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Laws needed to protect rights of workers overseas.

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Senator Natasha Stott Despoja Australian Democrats Spokesperson for Foreign Affairs 9 February 2004 MEDIA RELEASE 04/057

Laws needed to protect rights of workers overseas

A new report by Oxfam Community Aid Abroad demonstrates the urgent need to regulate the conduct of Australian companies operating or sourcing products overseas, according to Australian Democrats’ Foreign Affairs spokesperson, Senator Natasha Stott Despoja.

The report, entitled Trading Away Our Rights, was released yesterday and documents the abuse of women workers in the garment industry around the world. It found that many of these women were being forced to work excessive hours for minimal pay and with no sick leave or maternity leave.

Around 60% of garments sold in Australia are sourced from overseas, according to Oxfam Community Aid Abroad’s Executive Director in Australia, Andrew Hewett.

Senator Stott Despoja said that it was time for Australia to stop contributing to this problem and start demonstrating some leadership.

“What this research shows very clearly is that the self-regulatory approach to corporate standards is not working effectively. There is now an overwhelming case for legislative intervention,” said Senator Stott Despoja.

“We need to change the law to ensure that Australian companies lead the way when it comes to upholding labour standards, respecting human rights and protecting the environment.”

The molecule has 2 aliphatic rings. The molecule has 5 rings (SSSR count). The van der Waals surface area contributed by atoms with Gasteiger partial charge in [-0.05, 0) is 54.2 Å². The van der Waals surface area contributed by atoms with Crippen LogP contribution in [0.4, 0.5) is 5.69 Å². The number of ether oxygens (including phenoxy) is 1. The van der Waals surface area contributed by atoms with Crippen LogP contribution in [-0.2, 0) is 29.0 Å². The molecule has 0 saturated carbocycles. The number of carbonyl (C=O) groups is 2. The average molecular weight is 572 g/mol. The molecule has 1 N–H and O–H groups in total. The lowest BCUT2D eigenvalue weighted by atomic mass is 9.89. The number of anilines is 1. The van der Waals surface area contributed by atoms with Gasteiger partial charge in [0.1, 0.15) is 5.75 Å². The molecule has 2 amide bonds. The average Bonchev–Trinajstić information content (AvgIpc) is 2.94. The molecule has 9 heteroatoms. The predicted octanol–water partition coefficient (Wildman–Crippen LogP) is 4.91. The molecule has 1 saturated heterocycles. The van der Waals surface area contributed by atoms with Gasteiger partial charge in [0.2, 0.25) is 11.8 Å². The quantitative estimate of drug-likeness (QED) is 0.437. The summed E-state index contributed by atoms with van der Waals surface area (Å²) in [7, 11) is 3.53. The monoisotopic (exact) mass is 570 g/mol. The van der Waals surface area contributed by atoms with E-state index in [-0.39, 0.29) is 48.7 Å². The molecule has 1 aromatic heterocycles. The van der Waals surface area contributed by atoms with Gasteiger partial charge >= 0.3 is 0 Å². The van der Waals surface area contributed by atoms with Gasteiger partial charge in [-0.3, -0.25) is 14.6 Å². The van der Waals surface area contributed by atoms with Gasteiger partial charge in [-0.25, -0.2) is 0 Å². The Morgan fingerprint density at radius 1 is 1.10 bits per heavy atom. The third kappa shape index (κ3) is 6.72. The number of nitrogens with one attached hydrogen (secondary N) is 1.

Senator Stott Despoja will soon introduce a Corporate Code of Conduct Bill, designed to regulate the conduct of Australian companies operating overseas with respect to human rights, the environment and labour standards.

The Bill will also ensure that Australian companies only source products from companies which observe similar standards.

“The protection of fundamental human rights, of the environment in which we live and of basic labour standards can no longer be left to Governments. Corporations have a vital role to play,” said Senator Stott Despoja.

“This role is being increasingly recognised by the United Nations and other multilateral organisations, and by corporations themselves.

“Although there have been significant advances in promoting responsible corporate conduct in recent years, there is still a long way to go. The Corporate Code of Conduct Bill gives Australia the opportunity to lead the way,” said Senator Stott Despoja.

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